Ndongolera C. Mwangupili works as a Senior Inspector of Schools in Malawi. He has vast experience as a teacher of English and Bible Knowledge. Many of his short stories, poems and essays have been published in the Malawi News and Weekend Nation. His stories are anthologized in Modern Stories from Malawi and The Bachelor of Chikanda and Other Stories. His poem “The Genesis” was anthologized in The Time Traveller of Maravi: New Poetry from Malawi. His other poem “Letters to a Comrade” is published online in India on www.openroadreview.in. He believes that there is a thin line between fiction and reality. All that people write is a re-creation of what is already known to the writer and exists not only in the mind of the writer but also outside the writer, therefore, fiction is actually facts written as if they are not facts. He is married to Angella, and they have two daughters Mary Magdalena and Princess Cleopatra.

Sunday, May 22, 2016

Leaving--By Greg Gregory--United States


The space of an empty room is like the space of a cloud, 
an impression of mass, an impression of weight
that isn’t there.  It draws you into its full emptiness.
Rooms and clouds are both simple and complex, like death.

We pick paint swatches for our mood - breath of white, swan dusk,
fleece, sun wash, sail cloth, seashore, forest, darkening sky.

We leave the patina of our fingers, our touch
on walls, on surfaces, sometimes in them.
We darken newly painted wood with every touch
and leave ourselves in it, or try to. 

The dead leave our rooms to discover what they might find,
might touch, on the reverse side of all our painted colors.

They love the slow, soft pearling of window light
that shifts over surfaces, changing each color.

We move through our spaces, our rooms,
believe that we control spaces, define colors. 
We move through breath of white, swan dusk, fleece,
sun wash, sail cloth, seashore, forest, and darkening sky,

insubstantial as a room of clouds
flying to a funeral in a plane at 30,000 feet.

Greg Gregory is retired, but worked in educational media for over 30 years.  His first love has always been language and the printed word.  He has been published in the US, Canada, and England in publications including California Quarterly, Windsor ReviewPoetry Nottingham, and The Aurorean

O tree...--By Neena Singh--India

O tree, beautiful tree in the garden!
Teach me the art of living
You have mastered so well ~
Feet planted strongly in the earth
Raising arms to the sky
Giving shade to the weary traveller
Welcome shelter to the birds that fly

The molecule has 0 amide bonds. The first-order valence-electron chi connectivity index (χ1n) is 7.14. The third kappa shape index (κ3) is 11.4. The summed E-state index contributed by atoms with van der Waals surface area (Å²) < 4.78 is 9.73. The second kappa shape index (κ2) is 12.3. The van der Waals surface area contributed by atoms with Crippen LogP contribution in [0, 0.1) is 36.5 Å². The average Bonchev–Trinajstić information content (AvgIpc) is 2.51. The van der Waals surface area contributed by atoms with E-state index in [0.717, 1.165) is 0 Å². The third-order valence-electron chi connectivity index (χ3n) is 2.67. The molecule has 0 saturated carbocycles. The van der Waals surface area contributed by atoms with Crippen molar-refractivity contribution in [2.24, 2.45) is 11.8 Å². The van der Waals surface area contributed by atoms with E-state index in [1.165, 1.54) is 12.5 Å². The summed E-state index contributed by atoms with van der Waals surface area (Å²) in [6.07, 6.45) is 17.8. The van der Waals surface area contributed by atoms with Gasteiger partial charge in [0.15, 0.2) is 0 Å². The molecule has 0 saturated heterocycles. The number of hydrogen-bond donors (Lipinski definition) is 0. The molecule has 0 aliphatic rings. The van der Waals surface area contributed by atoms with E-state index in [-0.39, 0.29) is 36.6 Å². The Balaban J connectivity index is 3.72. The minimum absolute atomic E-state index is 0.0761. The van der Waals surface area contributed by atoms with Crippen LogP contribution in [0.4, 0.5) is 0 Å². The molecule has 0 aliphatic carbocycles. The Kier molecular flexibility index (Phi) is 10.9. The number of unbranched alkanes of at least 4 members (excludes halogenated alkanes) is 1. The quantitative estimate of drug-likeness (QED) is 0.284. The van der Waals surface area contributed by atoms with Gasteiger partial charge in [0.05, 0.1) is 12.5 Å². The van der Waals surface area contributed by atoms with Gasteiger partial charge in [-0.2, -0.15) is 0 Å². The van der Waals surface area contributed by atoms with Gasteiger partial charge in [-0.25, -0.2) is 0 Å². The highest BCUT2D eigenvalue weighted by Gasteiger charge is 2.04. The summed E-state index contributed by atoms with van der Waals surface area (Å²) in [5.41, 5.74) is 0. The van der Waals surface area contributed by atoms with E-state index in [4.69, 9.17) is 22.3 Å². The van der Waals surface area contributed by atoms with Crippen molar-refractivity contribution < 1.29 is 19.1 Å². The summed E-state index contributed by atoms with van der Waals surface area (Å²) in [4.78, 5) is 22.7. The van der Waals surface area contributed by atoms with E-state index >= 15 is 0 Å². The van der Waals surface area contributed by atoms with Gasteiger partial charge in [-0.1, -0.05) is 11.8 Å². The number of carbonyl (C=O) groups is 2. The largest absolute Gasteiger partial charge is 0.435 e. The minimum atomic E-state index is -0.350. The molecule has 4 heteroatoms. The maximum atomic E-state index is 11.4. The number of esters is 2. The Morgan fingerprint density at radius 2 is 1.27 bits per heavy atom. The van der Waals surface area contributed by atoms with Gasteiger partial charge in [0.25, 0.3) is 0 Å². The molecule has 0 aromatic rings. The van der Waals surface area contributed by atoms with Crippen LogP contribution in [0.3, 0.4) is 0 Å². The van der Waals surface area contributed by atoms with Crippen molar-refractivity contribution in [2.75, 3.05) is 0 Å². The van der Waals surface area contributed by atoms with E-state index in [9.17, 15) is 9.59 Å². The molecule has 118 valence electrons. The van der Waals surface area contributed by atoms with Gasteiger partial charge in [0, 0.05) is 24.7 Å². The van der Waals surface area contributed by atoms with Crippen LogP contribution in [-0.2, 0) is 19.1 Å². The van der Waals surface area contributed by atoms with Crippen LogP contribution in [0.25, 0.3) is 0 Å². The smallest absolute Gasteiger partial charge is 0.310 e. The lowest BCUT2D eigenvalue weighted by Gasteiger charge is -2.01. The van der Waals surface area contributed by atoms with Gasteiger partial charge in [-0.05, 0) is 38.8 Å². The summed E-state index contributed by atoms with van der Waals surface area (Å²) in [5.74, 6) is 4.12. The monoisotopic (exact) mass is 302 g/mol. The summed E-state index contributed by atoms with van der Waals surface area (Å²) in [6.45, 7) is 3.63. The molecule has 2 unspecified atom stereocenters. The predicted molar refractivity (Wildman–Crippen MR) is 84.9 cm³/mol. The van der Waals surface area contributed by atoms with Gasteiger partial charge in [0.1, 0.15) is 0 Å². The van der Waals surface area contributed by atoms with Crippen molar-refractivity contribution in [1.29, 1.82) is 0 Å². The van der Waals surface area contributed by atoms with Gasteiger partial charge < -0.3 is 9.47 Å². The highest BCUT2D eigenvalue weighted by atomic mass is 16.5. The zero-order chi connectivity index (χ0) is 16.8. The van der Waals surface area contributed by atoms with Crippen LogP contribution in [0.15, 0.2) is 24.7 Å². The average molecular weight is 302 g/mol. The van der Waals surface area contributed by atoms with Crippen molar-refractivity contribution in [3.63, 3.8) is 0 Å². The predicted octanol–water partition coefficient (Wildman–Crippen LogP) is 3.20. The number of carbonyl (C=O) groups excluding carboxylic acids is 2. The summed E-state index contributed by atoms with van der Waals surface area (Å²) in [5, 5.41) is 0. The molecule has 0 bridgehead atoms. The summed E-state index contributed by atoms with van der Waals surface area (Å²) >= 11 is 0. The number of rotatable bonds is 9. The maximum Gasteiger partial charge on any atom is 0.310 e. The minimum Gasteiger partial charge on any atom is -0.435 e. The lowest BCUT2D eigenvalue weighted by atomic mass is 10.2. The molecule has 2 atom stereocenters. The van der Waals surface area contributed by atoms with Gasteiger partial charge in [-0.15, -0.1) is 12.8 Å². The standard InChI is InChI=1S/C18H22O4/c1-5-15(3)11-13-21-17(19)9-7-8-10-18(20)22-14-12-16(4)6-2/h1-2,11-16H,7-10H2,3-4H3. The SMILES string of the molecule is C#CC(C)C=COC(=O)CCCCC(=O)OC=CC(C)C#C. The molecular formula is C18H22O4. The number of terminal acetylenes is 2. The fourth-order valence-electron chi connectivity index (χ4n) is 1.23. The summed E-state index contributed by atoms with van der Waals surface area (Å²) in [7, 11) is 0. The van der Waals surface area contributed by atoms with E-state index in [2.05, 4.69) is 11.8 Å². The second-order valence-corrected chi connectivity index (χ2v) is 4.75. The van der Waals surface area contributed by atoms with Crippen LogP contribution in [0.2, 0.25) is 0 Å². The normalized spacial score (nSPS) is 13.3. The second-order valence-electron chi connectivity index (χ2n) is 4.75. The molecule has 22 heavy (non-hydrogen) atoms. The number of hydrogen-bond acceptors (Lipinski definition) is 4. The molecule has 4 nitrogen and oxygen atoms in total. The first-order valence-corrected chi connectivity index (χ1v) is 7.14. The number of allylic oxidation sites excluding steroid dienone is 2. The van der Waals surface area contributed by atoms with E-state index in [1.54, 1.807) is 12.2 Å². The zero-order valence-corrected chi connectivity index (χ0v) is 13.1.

Weathering life’s storms, you stand
Yielding blossoms, fruit life-long
Never tire, never retire…

Seasons come and you withstand
Summer heat and winter snow..
Green leaves so tender
Change colour and fall,
Letting go, you stand bare
Age weathers your trunk
Yet patiently you stand
No regret haunts when the nest is empty
Living you give, dying you give…
O beautiful tree, teach me the art of living.

Previously published in Whispers of the Soul - The Journey Within—Neena’s first book of poetry showcasing her passion for nature and life.

Neena Singh is the creator of ‘soul2soul’, a well-loved group on Facebook, committed to spreading peace, goodwill and light through theme-based discussions among members. She has received awards and accolades for her contribution in banking, management and social work. Neena lives with her husband, Prithpal and her golden lab, Rumi, in Chandigarh.

Saturday, May 21, 2016

Haiku--By Barbara Tate--United States

family reunion
three grandchildren help
feed the cows

the internal clock
winds down

southern breeze
staking out bare trees
the robins

I talk to myself
hearing what is said
       sunday silence

Thoughts from Barbara--Haiku, Senryu, & Haibun are such a pleasure to write. I'd like to thank Francine Banwarth (ed: Frogpond), Paul Miller (ed: Modern Haiku), Bob Lucky (ed: Contemporary  Haibun Online, an'ya, Sonam Chhoki and Marianna Monaco of Cattails, Fay Aoyagi of The Heron’s Nest, and Mike Rehling for all the help and 'mini lessons'. I also want to thank Ayaz Daryl Nielsen of Bear Creek Haiku, and a special thanks to Karen O'Leary for my Whispers’ family and writing some good strong Tan Renga with me. I am truly blessed. 

Firewall--By Ananya Dhawan--India


Familial affection
an abrupt resurrection
spoke volumes
of an overlooked 'firewall'.

When it (the fire) subtlety spread
jumping stages
and events abstruse
took hold of moments,
to me
the world was ornamental
to them
it seemed deliberately obtuse,
and forced withal.

Intricacies flooded
no one quit,
am still
the intended firewall.

Hailing from India, Ananya Dhawan is an avid reader and writes poetry and stories in her spare time, which reflects her deep fascination for Literature. She has a cheerful disposition, believes in living each moment to the fullest and shows keen interest in the sensitive side of life.

Friday, May 20, 2016